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Discussion and questions related to the course EFI Tuning Fundamentals
The calculations of the pulse width that is calulated in this module is relative to the air mass, but If the oxidizer component of the air is the oxygen (fuel burns when mix with oxygen), the AFR wanted, is relative to the air introduced into the cylinder,or to the oxygen introduced?
It is based on air mass assuming that oxygen content inthe air is about 21 percent at normal conditions. That is why we are using WBO2 sensor to adjust for any changes. For instance I was raicing once in a few hours after heavy rain and that morning it was very hot . My actual AFR had chaged as much as 1 point(!) rwacher because of very high humidity which ECU had no means of compensating for so I had to do it manually... Steam displaced some air in combustion chamber and MAF could not compensate for that.
On the other hand when i changed my stock ECU to aftermarket standalone one it had an option of closed loop operation even under the boost so air/fuel mixture could be adjusted automatically and brought back to the target AFR after a few runs.
As Georg* said, it's the relative mass of fuel to air, but some atmosperic conditions can affect the density of the air and so a correction mechanism is required.
*BTW, do you prefer Georg or Shota - assuming the latter is also your name and not the dubious description?
My mame is Shota) georg is short for georgian, my granddad was from small country called Georgia)
OK if I use Shota then?
I understand, AFR theoretical calculations are based on air, but for better precision, the ideal would be to be able to measure the oxygen that the engine consumes, but it is a very complicated thing, since air is not a perfect gas, i'm right?
Your wideband O2 sensor is measuring residual oxygen content in exhaust gases and translates it backwards to air/fuel ratio assuming it is 21 percent of oxygen in the air.
Yes, i mean, install a oximeter sensor at the intake to measure the oxygen concentration of the introduced air.
From OEM point of view it is not worth it as they would still have to have at least one 02 sensor in the exhaust for emission control purposes. If you have one sensor that already measures 02 why would you want to introduce the second one? I think they figured it out that the accuracy of converting O2 sensor output backwards is good enough. Moreover O2 sensors have to be quite hot in order to operate properly so not only you introduce a point of restriction in the intake but also a source of significant heat which is not what you normally do ( unless you are Smokey Yunick)...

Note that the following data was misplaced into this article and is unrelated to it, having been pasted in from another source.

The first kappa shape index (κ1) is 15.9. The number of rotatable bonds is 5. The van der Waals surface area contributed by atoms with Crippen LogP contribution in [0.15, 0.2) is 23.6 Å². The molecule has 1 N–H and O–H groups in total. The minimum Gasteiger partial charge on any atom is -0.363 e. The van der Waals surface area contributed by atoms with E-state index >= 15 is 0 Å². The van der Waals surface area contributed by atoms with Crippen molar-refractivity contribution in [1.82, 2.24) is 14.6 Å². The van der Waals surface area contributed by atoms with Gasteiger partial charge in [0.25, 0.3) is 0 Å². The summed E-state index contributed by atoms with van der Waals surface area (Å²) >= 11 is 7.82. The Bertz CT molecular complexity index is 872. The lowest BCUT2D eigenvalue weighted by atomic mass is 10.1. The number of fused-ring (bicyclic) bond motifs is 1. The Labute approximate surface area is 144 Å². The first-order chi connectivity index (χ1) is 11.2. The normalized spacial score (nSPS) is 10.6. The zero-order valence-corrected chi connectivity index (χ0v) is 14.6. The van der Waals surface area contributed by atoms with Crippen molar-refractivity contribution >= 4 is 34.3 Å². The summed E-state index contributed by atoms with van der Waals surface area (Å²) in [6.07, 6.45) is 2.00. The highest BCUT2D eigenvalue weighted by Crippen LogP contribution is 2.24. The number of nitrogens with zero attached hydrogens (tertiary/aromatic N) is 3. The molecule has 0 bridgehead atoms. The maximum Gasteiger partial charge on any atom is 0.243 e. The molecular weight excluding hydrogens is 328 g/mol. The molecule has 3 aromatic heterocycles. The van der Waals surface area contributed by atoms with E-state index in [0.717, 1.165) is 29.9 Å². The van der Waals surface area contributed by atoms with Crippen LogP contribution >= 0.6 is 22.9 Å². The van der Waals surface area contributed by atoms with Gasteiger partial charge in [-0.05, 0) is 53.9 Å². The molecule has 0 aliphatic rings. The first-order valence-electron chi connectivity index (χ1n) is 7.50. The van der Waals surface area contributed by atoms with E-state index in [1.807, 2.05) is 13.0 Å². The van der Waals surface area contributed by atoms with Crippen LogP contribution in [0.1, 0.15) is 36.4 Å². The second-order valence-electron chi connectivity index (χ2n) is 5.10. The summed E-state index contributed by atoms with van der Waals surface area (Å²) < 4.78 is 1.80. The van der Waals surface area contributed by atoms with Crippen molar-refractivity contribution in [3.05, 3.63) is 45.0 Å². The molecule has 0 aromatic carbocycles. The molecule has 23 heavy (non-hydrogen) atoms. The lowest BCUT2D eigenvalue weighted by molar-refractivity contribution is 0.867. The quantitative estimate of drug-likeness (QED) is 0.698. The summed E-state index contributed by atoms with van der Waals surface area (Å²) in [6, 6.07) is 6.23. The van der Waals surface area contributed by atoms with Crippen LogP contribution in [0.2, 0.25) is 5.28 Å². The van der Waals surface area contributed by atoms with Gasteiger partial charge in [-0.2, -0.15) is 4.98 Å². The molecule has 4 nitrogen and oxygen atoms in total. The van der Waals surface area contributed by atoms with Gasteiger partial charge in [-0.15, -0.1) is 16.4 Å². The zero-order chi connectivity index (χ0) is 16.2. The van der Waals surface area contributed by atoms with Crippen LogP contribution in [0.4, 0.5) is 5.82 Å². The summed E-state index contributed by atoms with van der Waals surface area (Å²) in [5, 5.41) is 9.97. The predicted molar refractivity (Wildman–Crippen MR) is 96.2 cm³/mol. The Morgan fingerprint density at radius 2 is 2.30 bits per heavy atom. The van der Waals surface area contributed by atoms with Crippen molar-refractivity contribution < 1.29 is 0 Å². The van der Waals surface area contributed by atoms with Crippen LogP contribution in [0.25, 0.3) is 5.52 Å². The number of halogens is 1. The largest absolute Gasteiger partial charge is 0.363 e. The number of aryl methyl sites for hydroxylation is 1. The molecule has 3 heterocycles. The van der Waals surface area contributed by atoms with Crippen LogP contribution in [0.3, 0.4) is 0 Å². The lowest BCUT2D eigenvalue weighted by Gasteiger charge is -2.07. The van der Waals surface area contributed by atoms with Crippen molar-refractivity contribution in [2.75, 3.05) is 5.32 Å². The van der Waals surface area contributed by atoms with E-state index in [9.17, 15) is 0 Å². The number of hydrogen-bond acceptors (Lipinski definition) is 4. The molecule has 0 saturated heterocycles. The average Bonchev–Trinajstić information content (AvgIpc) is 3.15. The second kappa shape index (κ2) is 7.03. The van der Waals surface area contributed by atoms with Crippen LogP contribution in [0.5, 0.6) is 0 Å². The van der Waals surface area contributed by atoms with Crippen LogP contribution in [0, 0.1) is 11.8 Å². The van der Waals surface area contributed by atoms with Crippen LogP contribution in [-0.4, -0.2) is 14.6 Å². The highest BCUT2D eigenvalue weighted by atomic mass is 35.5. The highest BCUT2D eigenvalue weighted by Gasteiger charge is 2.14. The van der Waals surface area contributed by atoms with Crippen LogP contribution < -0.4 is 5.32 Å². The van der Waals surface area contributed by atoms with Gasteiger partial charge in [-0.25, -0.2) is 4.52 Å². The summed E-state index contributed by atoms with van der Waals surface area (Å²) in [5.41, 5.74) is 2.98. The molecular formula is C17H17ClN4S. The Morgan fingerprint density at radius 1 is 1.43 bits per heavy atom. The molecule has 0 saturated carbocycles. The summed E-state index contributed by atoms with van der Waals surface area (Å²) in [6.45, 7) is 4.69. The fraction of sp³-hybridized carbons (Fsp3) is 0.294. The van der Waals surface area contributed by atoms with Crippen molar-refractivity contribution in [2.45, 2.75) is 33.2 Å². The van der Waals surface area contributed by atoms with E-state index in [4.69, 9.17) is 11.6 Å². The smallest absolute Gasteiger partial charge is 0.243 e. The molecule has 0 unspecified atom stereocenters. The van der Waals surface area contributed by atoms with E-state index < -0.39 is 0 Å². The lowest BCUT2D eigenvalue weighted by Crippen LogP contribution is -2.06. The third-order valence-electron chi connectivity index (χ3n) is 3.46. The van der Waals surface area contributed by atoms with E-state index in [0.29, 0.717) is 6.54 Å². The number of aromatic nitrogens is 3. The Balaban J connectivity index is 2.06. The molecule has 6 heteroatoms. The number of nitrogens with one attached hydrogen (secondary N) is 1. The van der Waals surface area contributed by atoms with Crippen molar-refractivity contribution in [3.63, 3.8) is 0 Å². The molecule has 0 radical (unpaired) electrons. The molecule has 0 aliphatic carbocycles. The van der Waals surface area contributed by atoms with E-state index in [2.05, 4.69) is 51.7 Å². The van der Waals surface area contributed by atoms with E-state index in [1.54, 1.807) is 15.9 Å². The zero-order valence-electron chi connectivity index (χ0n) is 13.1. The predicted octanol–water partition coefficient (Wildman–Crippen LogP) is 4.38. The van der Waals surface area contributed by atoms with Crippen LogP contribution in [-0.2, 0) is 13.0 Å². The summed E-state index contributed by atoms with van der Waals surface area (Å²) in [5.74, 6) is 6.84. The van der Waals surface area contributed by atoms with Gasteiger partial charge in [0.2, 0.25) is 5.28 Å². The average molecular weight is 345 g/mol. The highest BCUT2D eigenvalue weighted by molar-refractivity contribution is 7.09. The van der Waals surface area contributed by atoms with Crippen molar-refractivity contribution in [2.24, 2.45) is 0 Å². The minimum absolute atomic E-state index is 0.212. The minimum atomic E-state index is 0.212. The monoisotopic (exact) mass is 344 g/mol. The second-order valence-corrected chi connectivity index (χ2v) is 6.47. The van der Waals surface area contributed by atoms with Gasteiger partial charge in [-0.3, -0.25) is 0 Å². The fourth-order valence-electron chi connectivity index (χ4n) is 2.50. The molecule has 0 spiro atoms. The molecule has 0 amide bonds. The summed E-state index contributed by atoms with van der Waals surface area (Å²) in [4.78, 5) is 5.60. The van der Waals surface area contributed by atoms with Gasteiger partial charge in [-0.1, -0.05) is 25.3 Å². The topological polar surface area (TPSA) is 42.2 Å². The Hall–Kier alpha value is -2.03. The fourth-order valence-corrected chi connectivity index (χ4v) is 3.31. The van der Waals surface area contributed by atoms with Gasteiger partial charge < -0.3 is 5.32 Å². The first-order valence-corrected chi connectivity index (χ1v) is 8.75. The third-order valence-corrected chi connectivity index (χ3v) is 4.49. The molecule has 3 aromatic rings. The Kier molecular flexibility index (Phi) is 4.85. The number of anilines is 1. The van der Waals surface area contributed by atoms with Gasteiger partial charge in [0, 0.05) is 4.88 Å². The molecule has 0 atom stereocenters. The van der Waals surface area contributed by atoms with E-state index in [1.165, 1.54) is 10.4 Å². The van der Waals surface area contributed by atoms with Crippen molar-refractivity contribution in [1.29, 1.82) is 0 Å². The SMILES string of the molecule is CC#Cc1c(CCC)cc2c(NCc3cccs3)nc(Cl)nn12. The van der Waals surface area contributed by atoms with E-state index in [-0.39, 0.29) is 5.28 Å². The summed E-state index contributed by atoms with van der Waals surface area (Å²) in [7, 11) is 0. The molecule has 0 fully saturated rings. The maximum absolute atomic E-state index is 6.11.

As Shota said, there isn't any point in doing so as the engine is already self calibrating by analysing the exhaust gas.
However, it does reflect on something that I don't ever recall being mentioned. While 'free air' oxygen percentage is ~21%, in heavy race traffic some of the air ingested by the following cars will already have been through some of the vehicles ahead, both heating it and depleting the oxygen - it will be by a small amount as it blends with the air passing around the vehicles, but is it actually of any significance?
I think it would be making sense for them to be operating in closed loop mode to compensate for any afr changes but i wouldn't think the difference is that significant...
There are devices for measuring the percentage of oxygen in gases, in medicine or in diving, to check the oxygen concentration that this gas contains, if you install a sensor of these in the intake, before performing the gasoline injection, you can know how much oxygen concentration your air has in the cylinders to make a more accurate calculation of the injection time before combustion occurs.